The first important lesson is that the economic and political steps, ideas were always intertwined because reality forced this on the socialist experiments. The leaders and participants of the socialist movements could learn that the real problems always started when the socialist power started to realise its economic program. The question always arose whether there is an alternative beyond state economy and/or market economy. The second and even today alive experience can be traced back to the Russian revolution: the possibility of an economy based on mixed ownership. Besides the various forms of state and private property, we could also observe many forms of cooperation, and diverse structures of social self-management and communal cooperatives both in production and redistribution. However, this form of ownership could never survive in the world for a longer historical period, even though this system of communal relations would be the essence of socialism, par excellence. This has many reasons. Liberalism claims that socialist self-governance is a mere utopia, while real socialists (not “state socialists” or “market socialists”) believe that the realisation of an economy based on mixed ownership is itself the practical task, which has a lot of past experiences in the history of humankind…
9. Petra Ezzeddine (Assistant professor at the Department of Social and Cultural Anthropology, Faculty of Humanities, Charles University in Prague):
Are the Solidarity Households Really Solidarity Households? The (De)Economisation of the Humanitarian Arena for Ukrainian Refugees in the Czech Republic.
In 2022, as a result of the war in Ukraine, the Czech Republic received the highest number of refugees in the history of the independent state, with 390,000 refugees from Ukraine arriving in the country in a relatively short period of time. A specific feature of this migration was that these were mostly women with children, and they were accommodated in so-called solidarity households by hosting families, which in the early weeks provided accommodation completely free of charge. But even within this group of ‘desirable’ migrants was a group of systemically excluded migrants and this despite the fact that these were also ‘vulnerable’ groups of women and children (including newborns) — and this was a group of approximately 2,000 Roma from Ukraine. Gradually, however, it became clear that the humanitarian arena in the Czech Republic became an explicitly political space (Redfield 2013, Agier 2016) that played out hierarchical competitions between different actors for their interests or resources (Hilhorst and Jansen 2011). In my paper, I focus on how solidarity households were politically negotiated, and how the monetisation of solidarity through social benefits was altered and discursively framed. I will ask what role solidarity households can and cannot play in a humanitarian infrastructure in the era of neoliberal and un-caring societies.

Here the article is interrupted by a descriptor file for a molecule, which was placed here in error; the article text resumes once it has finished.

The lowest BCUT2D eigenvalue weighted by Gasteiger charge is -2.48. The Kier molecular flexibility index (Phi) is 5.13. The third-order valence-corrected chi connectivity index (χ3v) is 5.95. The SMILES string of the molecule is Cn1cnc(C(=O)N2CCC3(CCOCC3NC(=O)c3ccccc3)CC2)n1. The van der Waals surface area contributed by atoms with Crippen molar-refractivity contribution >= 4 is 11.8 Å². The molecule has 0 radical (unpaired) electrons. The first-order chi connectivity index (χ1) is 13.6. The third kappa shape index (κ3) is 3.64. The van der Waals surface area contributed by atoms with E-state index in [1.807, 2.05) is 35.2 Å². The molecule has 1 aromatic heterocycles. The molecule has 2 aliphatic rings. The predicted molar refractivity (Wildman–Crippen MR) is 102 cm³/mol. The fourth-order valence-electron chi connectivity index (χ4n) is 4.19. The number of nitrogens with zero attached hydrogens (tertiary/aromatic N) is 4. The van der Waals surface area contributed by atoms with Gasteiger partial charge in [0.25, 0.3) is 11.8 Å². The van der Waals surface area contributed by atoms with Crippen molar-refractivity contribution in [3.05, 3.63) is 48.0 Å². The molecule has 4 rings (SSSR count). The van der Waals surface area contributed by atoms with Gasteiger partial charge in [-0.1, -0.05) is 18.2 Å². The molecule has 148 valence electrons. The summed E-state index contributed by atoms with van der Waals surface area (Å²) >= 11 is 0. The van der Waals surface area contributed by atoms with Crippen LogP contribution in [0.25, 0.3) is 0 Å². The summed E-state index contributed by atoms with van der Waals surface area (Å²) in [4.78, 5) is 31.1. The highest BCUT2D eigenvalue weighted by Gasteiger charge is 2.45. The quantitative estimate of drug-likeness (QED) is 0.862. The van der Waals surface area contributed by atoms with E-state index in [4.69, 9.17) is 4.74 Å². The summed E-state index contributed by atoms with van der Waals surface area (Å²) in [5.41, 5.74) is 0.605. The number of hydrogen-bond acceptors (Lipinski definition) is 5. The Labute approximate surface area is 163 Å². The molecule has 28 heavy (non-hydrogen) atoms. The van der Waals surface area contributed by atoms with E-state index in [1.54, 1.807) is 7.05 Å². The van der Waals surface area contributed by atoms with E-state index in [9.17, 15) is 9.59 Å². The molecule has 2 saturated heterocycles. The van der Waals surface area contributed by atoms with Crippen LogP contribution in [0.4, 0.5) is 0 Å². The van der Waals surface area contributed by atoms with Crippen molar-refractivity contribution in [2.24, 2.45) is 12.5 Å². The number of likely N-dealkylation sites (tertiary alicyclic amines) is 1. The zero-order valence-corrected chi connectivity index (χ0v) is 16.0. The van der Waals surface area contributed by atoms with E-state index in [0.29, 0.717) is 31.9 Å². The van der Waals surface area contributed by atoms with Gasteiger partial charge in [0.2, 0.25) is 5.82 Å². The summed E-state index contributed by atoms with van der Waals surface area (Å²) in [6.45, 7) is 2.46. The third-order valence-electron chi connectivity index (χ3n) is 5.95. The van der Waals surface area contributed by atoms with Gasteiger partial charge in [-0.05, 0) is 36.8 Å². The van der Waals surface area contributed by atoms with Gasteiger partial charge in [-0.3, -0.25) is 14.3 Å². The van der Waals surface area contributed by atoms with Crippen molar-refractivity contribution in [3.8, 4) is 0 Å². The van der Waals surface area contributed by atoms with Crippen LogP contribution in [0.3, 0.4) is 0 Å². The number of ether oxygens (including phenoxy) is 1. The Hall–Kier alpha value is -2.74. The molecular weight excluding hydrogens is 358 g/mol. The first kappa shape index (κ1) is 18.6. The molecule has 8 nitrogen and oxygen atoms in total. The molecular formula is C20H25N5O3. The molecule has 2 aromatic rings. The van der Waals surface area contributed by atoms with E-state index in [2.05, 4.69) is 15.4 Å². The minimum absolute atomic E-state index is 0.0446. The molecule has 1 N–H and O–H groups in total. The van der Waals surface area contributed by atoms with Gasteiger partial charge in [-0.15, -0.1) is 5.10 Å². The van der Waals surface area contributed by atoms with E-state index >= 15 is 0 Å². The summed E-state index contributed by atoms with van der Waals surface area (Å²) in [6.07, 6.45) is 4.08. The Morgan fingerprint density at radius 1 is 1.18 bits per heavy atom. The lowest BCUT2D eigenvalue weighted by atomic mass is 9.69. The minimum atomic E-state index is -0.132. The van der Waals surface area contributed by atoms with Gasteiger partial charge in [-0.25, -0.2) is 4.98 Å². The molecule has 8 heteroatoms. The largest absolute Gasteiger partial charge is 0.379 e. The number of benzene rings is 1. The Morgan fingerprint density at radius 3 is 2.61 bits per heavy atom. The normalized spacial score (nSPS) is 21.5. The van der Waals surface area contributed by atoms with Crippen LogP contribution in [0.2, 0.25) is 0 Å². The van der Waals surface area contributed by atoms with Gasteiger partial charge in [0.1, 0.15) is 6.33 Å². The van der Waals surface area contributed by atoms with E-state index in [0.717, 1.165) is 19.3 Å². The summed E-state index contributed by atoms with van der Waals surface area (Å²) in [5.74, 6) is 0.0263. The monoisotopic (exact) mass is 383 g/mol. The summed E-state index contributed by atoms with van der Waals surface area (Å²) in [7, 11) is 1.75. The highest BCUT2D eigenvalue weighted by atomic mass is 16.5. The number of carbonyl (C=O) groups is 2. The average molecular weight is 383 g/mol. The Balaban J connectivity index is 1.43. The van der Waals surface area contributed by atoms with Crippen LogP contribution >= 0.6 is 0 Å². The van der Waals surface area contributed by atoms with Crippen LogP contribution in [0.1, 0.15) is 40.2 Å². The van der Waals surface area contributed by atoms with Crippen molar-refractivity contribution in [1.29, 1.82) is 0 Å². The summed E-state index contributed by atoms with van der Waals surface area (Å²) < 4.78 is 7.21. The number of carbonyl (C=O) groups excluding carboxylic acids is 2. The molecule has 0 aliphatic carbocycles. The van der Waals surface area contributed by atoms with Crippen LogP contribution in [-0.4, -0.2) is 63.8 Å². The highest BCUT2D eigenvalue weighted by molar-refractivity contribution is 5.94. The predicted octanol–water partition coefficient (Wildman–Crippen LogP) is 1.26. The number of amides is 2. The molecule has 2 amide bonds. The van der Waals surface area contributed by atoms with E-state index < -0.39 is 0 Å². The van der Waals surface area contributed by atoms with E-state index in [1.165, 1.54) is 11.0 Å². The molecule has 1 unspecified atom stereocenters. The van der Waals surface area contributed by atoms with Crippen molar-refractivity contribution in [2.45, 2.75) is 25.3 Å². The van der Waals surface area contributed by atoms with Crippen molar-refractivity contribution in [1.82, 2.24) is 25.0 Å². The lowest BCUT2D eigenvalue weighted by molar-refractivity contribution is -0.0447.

10. Noémi Katona (A postdoctoral researcher at the Institute of Sociology at the Center of Social Sciences, Budapest):
Solidarity economy answers to the crisis of care: potentials and challenges of reorganising care
The presentation will focus on the potentials and limitations of reorganising care in today’s capitalism, and the possibilities of building a solidarity economy network fulfilling care needs. By solidarity economy different initiatives, movements, and economic cooperations are meant that aim to counteract the logic of capital accumulation, and focus on ecological sustainability and the reproduction of life and nature instead. Thus solidarity economy practices work towards a systemic change that affects all spheres of life; and social reproduction and reproductive work play an essential role in it. The presentation will cover initiatives that are especially focusing on care work and the fulfilling of care needs. Firstly, the main causes and tendencies of today’s care crisis will be discussed, reflecting on the most important economic, social and demographic developments, which define the organisation and conditions of care work. Neoliberalisation processes, the restructuring of families, and increasing marketisation trends will be addressed. Special focus will be given to the economic and social crisis in Europe, also in connection with the war in Ukraine. Secondly, the possibilities of solidarity economy initiatives will be discussed that focus on the reorganisation of care work, challenging the separation of productive and reproductive work; and the increasing marketisation of care work that evolve on a global scale. While empirical examples of different social initiatives will be introduced, the aim of the presentation is to discuss the potentials and limitations of such countermovements on a theoretical level. How radical, and how broad social change do these initiatives aim for and are able to achieve? How do they relate to different, established social institutions (especially the state) and what alternative social institutions do they build? How do they relate to other initiatives aiming for transformative change? Through the analysis of these countermovements the possibilities of a solidarity economy will be addressed.